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Tests, superstition, and self-esteem

Jun 11, 2017

About four years ago, I wrote a post called "The old book-under-the-pillow trick".  It was meant to be a funny account of an interaction between me, my friend Marty, and his friend Bill the Fireman.  Bill was studying for an exam that would promote him to fire captain, he had to memorize a lot of material for it, and it was all in a book.   As you've probably guessed, he would put the book under his pillow at night because he thought it helped him absorb the information.  He wanted to sleep on the material --- literally.

Somehow, this ended up being one of the most frequently visited posts on this site. Over 100 people visit this post each month. Had word gotten out about this funny post?  That might boost page-visits for a few days after it's posted, but not for four years.   It's more likely that these folks are interested in using the old book-under-the-pillow trick themselves.

If so, my post will be a disappointment. It has nothing to do with the benefits of this "technique".

Yesterday, I thought --  given that about 3 people are landing on this page every day, is there anything I want to say to them?  I pictured a person who's worried about passing an exam. I imagined I was speaking to one of my City College students, or to a younger version of myself at a time when I might consider a supernatural solution to a problem I couldn't seem to solve with the natural means I'd tried. 

So, at the end of the post ("Bill... fire captain ... book under the pillow ...")  I wrote this addendum to the post:
... I want to say a few words more about this because, humor aside, I know that some people really are curious about whether this might help.  After all, if it does help, it would give you an advantage with essentially zero effort.

If you're thinking about it this way, I'd ask you to consult your own inner wisdom, your 'intuition', and ask, Is it really likely that I'm going to absorb material in a book that I've placed under my pillow?

If it were true, it would be easy to demonstrate objectively with groups of people studying the same material with and without the pillow trick.  And if one day it was discovered to be true, you'd know about it. It would be on the front cover of every major magazine and newspaper.  (Of course if you look for an internet page or forum where someone swears it works, you're sure to find it, as you're sure to find pretty much anything else on the internet.  Once again, ask yourself, Is this likely to be true?)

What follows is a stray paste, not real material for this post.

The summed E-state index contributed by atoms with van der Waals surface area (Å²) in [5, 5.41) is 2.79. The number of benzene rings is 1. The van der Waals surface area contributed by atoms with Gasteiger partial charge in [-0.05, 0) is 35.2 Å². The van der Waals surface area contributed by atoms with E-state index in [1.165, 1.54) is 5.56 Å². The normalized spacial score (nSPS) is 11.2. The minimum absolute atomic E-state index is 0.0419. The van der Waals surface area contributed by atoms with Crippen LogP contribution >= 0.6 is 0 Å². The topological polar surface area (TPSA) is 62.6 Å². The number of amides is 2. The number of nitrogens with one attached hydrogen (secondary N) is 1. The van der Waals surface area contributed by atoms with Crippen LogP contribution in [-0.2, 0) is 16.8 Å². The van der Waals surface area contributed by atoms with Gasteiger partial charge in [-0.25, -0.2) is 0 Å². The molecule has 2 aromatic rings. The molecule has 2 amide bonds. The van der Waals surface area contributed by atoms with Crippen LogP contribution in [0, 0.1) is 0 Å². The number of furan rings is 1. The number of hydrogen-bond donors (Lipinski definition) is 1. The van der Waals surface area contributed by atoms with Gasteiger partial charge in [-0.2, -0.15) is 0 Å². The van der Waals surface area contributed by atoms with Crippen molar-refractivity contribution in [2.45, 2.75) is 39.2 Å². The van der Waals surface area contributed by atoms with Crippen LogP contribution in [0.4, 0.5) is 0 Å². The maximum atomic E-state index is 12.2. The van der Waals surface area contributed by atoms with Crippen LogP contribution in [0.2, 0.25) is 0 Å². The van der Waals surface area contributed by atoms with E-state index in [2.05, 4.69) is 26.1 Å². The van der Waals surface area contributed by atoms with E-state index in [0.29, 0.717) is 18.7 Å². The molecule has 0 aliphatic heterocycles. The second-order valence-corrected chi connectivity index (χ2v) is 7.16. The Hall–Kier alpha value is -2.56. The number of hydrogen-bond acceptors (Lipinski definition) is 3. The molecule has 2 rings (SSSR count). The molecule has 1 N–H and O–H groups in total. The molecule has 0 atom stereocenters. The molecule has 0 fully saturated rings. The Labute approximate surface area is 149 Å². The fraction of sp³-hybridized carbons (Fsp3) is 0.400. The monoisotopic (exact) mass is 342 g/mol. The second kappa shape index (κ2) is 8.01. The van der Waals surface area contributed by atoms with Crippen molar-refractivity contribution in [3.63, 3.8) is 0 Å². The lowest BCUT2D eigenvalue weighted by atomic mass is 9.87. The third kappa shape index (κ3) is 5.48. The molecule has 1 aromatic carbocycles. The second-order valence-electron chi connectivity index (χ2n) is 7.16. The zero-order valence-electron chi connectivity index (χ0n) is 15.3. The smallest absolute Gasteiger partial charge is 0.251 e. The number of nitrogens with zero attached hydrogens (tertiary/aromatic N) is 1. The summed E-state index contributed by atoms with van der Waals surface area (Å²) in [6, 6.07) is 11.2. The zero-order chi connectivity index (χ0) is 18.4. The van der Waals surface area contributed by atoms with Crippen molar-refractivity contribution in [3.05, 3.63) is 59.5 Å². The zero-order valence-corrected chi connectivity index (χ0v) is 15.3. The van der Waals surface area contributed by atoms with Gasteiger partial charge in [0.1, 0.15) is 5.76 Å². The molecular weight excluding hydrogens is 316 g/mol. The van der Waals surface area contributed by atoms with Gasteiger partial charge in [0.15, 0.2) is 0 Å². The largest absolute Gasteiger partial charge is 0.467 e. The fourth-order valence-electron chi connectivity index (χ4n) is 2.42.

If you're considering the old 'book under the pillow trick', it probably means that you're feeling nervous about not being able to absorb material that you need to know for your job or for school or for something that's important to you.  In that case, I suggest reading the material in small chunks rather than overwhelming yourself by reading for long hours.  "A little bit at a time" is a really good strategy. It's been shown to improve learning in humans and other animals.

If you don't have much time to study, here are two other key suggestions:

1)  Don't just read passively. One trick I learned was to test myself in a way that feels like a game. For instance, if  you come across a part of the material that you think is particularly important, write out the sentences, leave one of the key words blank, and place them on the side of the page so you can later cover up the word, and test yourself.

E.g., with the last sentence you might write ...

"... leave one of the key words blank, and place it on the _____ of the page, so you can later cover ..."

[In the side margin of the page, you'd write the word SIDE, and test yourself later]

This is an amazingly effective way to get a high grade on a multiple-choice exam that's evaluating whether or not you've read the material.  It's not a great way to appreciate the material in the deeper sense of applying concepts to new situations.  But in my experience, when you're tested on large amounts of reading material (the kind that would make you think about placing the book under your pillow), the exam is often superficial.   I predict that one minute spent on this fill-in-the-blank approach will help you more than 8 hours of putting the book under your pillow. 
2) It's good to be motivated, but anxiety may be counterproductive. So, remind yourself that your self-worth doesn't depend upon doing well on a test. If you don't do well, there may be some inconvenient consequences (you don't get the promotion this year, or the grade you wanted in this particular course).  But your self-worth remains exactly the same.  And, by the way, your self-worth also remains the same if you get a super high grade.  Unless you accept this truth, your self-esteem will be going up and down, as if you were on a roller coaster, each time you encounter a new challenge.  That's not a very fun way to live, and neither is it a realistic perspective.  How could you possibly be a fine person one day and terrible the next? Or vice versa.